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Marriage and Health: Selection, Protection, and Assortative Mating

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Abstract

Using data from the Panel Study of Income Dynamics (PSID) and the Medical Expenditure Panel Survey (MEPS), we analyze the health gap between married and unmarried individuals of working-age. Controlling for observables, we find a gap that peaks at 10 percentage points at ages 55-59. If we allow for unobserved heterogeneity in innate health (permanent and age-dependent), potentially correlated with timing and likelihood of marriage, we find that the effect of marriage on health disappears below age 40, while about 5 percentage points difference between married and unmarried individuals remains at older (55-59) ages. This indicates that the observed gap is mainly driven by selection into marriage at younger ages, but there might be a protective effect of marriage at older ages. Exploring the mechanisms behind this result, we find that better innate health is associated with a higher probability of marriage and a lower probability of divorce, and there is strong assortative mating among couples by innate health. We also find that married individuals are more likely to have a healthier behavior compared to unmarried ones. Finally, we find that health insurance is critical for the beneficial effect of marriage.

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  • Nezih Guner & Yuliya Kulikova & Joan Llull, 2016. "Marriage and Health: Selection, Protection, and Assortative Mating," Working Papers wp2016_1612, CEMFI.
  • Handle: RePEc:cmf:wpaper:wp2016_1612
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    2. Bünnings, Christian & Hafner, Lucas & Reif, Simon & Tauchmann, Harald, 2019. "In sickness and in health? Health shocks and relationship breakdown: Empirical evidence from Germany," FAU Discussion Papers in Economics 03/2019, Friedrich-Alexander University Erlangen-Nuremberg, Institute for Economics.
    3. Cozzi, Guido & Francesconi, Marco & Lundberg, Shelly & Mantovan, Noemi & Sauer, Robert M., 2018. "Advancing the economics of gender: New insights and a roadmap for the future," European Economic Review, Elsevier, vol. 109(C), pages 1-8.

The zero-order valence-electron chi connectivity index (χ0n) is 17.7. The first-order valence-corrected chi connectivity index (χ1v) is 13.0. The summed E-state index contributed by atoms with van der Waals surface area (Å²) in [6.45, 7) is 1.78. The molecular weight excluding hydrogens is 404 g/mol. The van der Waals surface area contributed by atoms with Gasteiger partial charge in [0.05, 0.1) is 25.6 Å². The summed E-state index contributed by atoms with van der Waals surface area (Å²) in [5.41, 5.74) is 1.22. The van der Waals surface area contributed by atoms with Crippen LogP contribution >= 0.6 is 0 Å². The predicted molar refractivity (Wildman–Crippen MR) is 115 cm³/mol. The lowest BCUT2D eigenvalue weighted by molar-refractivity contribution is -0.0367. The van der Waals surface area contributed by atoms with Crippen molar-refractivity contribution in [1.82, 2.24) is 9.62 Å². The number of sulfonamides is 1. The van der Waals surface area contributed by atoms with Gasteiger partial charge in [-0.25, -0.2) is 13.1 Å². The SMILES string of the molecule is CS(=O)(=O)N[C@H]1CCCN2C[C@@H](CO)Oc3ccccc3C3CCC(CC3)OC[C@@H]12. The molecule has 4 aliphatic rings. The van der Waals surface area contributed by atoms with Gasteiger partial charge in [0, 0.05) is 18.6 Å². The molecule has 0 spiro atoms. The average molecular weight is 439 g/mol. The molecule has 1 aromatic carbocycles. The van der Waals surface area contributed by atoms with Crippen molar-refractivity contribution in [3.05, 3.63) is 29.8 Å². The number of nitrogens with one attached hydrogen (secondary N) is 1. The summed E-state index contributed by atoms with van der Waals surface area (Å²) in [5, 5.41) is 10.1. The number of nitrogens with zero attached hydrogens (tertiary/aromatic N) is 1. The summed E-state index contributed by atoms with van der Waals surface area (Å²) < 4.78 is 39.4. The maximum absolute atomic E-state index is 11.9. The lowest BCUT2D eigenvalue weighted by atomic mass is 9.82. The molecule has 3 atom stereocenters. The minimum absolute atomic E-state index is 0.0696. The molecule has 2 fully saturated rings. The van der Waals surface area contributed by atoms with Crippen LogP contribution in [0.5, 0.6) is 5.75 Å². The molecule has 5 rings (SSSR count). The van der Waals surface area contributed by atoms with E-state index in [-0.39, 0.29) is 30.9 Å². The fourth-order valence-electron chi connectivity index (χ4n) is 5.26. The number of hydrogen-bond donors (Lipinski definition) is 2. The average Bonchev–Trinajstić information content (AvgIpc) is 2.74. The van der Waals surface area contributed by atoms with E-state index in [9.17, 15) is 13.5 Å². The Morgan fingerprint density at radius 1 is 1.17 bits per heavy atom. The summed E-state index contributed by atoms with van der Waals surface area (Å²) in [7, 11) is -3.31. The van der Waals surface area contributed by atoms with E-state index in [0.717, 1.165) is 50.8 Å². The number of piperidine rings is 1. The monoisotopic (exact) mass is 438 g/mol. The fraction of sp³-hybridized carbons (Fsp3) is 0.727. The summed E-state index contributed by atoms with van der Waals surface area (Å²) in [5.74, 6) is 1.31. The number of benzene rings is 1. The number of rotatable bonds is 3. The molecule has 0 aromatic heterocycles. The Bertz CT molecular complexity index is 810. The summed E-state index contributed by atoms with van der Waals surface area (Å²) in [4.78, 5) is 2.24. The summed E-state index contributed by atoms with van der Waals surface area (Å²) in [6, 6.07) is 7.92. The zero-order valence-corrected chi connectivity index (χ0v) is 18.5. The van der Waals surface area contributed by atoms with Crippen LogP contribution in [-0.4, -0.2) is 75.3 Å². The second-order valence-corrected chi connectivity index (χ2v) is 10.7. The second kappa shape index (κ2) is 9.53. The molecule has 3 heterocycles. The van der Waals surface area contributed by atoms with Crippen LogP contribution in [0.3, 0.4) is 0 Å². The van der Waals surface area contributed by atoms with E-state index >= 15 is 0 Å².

4. Macchioni Giaquinto, Annarita & Jones, Andrew M. & Rice, Nigel & Zantomio, Francesca, 2021. "Labour supply and informal care responses to health shocks within couples: evidence from the UKHLS," GLO Discussion Paper Series 806, Global Labor Organization (GLO).
    5. Allan, Rebecca & Williamson, Paul & Kulu, Hill, 2019. "Gendered mortality differentials over the rural-urban continuum: The analysis of census linked longitudinal data from England and Wales," Social Science & Medicine, Elsevier, vol. 221(C), pages 68-78.
    6. Mao, Fubing & Ma, Lijia & He, Qiang & Xiao, Gaoxi, 2020. "Match making in complex social networks," Applied Mathematics and Computation, Elsevier, vol. 371(C).
    7. Bellido, Héctor & Marcén, Miriam, 2020. "On the relationship between body mass index and marital dissolution," Economic Modelling, Elsevier, vol. 91(C), pages 326-340.
    8. DeLuca Bishop, Haylee K. & Claxton, Shannon E. & van Dulmen, Manfred H.M., 2019. "The romantic relationships of those who have experienced adoption or foster care: A meta-analysis," Children and Youth Services Review, Elsevier, vol. 105(C), pages 1-1.
    9. Jiaping Zhang & Mingwang Cheng & Xinyu Wei & Xiaomei Gong, 2018. "Does Mobile Phone Penetration Affect Divorce Rate? Evidence from China," Sustainability, MDPI, Open Access Journal, vol. 10(10), pages 1-19, October.

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    More about this item

    Keywords

    Health; marriage; innate health; protective effect of marriage; assortative mating; panel data; grouped fixed-effects estimator.;
    All these keywords.

    JEL classification:

    • I10 - Health, Education, and Welfare - - Health - - - General
    • I12 - Health, Education, and Welfare - - Health - - - Health Behavior
    • J10 - Labor and Demographic Economics - - Demographic Economics - - - General

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